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LAA dairy cull prices

Buoyant dairy cull prices are expected to hold firm.

Livestock auction markets are helping producers to realise strong prices. Dairy producers are commanding record prices for their cull cows through livestock auction markets-providing them with a vital source of income as costs of production continue to soar and milk prices fall.

And there’s more good news because auctioneers expect dairy cull prices to hold firm for at least the next six months or so.

“Dairy culls have performed well in the sale ring, with 2011 breaking all previous price records, and this has continued through the first half of 2012,” says Symonds & Sampson auctioneer Mark Northcott, from Frome-based Premier Livestock Auctions.

Top prices, for the best black-and-white cattle, exceeding £1.40/kgLW are typical on market day and because demand is set to continue to outstrip supply, the Livestock Auction Association and Mr Northcott expect prices to remain this high.

“I don’t see prices for barren cows changing a great deal during the next six months. Trade really is remarkably strong and that’s good news for dairy producers.

“The rising costs of production coupled with lower milk prices mean that cull cow sales – as well as other dairy stock – are providing a welcome and, in some cases, vital additional source of income for dairy businesses.

“And livestock auction markets, like ours, endeavour to ensure that producers get the very best price possible for their cattle.”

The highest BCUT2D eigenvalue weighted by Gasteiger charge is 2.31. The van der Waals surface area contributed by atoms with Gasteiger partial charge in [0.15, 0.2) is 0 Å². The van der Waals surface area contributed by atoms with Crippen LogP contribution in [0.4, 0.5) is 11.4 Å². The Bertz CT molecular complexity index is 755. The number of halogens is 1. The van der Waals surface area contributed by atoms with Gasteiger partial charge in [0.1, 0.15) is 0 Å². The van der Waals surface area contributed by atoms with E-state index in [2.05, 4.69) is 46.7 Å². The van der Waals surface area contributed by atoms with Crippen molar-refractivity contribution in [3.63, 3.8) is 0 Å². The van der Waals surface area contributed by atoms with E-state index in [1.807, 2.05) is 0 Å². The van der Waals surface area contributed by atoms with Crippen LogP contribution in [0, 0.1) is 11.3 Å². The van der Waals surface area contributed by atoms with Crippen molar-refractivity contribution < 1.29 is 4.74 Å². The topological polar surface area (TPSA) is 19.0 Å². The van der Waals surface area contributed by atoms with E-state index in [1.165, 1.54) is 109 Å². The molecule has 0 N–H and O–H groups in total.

He says that Frome market’s fortnightly TB-restricted sales for fat cattle, barren cows, bulls and stores from herds under TB restrictions, are also drawing plenty of eager buyers. Prices for these cattle are similar to those from non-restricted herds. “These sales are proving so popular that they’re going to be more frequent as we move into the second half of 2012,” he adds.

Carmarthen-based auctioneer Huw Evans, who works at the Carmarthen Livestock Centre, says he’s also seeing impressive prices for cull cows in the sale ring. “Many cows are reaching four figures – black-and-white culls are regularly reaching more than £1,200 a head.

“And we’re seeing plenty of them at market – between between 80 and 150 a week is typical. But we do see up to 180 in one week. That said, the supply is still considered to be short – that’s why prices are so strong. And it’s also the reason why even a relative poor looking cow can still fetch more than £600 in the sale ring.”

He agrees with Mr Northcott that there’s no indication that prices will fall. “It looks as if the shortage in supply is set to continue for the foreseeable future. So producers looking to command the very best – and a fair price – for their stock really should be sending it to their local livestock auction market. There’s an abundance of buyers eager to pay a good price for quality cattle.


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